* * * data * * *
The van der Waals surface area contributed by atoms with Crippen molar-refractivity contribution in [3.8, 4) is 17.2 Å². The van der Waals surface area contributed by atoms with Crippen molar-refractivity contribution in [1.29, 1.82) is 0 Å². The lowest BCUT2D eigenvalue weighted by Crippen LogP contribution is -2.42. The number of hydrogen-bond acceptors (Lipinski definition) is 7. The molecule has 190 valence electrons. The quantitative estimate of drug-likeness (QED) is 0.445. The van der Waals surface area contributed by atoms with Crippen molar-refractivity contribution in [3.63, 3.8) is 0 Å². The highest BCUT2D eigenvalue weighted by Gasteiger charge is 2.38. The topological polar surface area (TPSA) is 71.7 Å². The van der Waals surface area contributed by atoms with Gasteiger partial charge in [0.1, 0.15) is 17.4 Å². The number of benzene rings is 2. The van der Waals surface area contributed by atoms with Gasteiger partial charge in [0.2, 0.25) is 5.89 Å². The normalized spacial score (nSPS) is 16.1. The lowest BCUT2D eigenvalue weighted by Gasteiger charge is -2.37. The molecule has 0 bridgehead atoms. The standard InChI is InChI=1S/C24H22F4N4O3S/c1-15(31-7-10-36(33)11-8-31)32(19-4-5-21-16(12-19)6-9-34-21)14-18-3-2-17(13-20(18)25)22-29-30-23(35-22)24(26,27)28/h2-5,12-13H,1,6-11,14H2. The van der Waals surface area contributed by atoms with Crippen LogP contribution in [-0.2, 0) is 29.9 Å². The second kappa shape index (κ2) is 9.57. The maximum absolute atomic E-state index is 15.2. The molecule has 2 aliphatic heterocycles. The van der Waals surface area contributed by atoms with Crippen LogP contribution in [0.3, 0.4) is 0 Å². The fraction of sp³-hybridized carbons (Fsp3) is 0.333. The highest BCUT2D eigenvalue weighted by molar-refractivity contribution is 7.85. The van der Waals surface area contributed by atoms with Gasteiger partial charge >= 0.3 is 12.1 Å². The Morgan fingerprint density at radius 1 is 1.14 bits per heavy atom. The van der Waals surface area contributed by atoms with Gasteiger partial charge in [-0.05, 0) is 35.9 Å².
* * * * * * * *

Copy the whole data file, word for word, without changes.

The van der Waals surface area contributed by atoms with Crippen molar-refractivity contribution in [3.8, 4) is 17.2 Å². The van der Waals surface area contributed by atoms with Crippen molar-refractivity contribution in [1.29, 1.82) is 0 Å². The lowest BCUT2D eigenvalue weighted by Crippen LogP contribution is -2.42. The number of hydrogen-bond acceptors (Lipinski definition) is 7. The molecule has 190 valence electrons. The quantitative estimate of drug-likeness (QED) is 0.445. The van der Waals surface area contributed by atoms with Crippen molar-refractivity contribution in [3.63, 3.8) is 0 Å². The highest BCUT2D eigenvalue weighted by Gasteiger charge is 2.38. The topological polar surface area (TPSA) is 71.7 Å². The van der Waals surface area contributed by atoms with Gasteiger partial charge in [0.1, 0.15) is 17.4 Å². The number of benzene rings is 2. The van der Waals surface area contributed by atoms with Gasteiger partial charge in [0.2, 0.25) is 5.89 Å². The normalized spacial score (nSPS) is 16.1. The lowest BCUT2D eigenvalue weighted by Gasteiger charge is -2.37. The molecule has 0 bridgehead atoms. The standard InChI is InChI=1S/C24H22F4N4O3S/c1-15(31-7-10-36(33)11-8-31)32(19-4-5-21-16(12-19)6-9-34-21)14-18-3-2-17(13-20(18)25)22-29-30-23(35-22)24(26,27)28/h2-5,12-13H,1,6-11,14H2. The van der Waals surface area contributed by atoms with Crippen LogP contribution in [-0.2, 0) is 29.9 Å². The second kappa shape index (κ2) is 9.57. The maximum absolute atomic E-state index is 15.2. The molecule has 2 aliphatic heterocycles. The van der Waals surface area contributed by atoms with Crippen LogP contribution in [0.3, 0.4) is 0 Å². The fraction of sp³-hybridized carbons (Fsp3) is 0.333. The highest BCUT2D eigenvalue weighted by molar-refractivity contribution is 7.85. The van der Waals surface area contributed by atoms with Gasteiger partial charge >= 0.3 is 12.1 Å². The Morgan fingerprint density at radius 1 is 1.14 bits per heavy atom. The van der Waals surface area contributed by atoms with Gasteiger partial charge in [-0.05, 0) is 35.9 Å².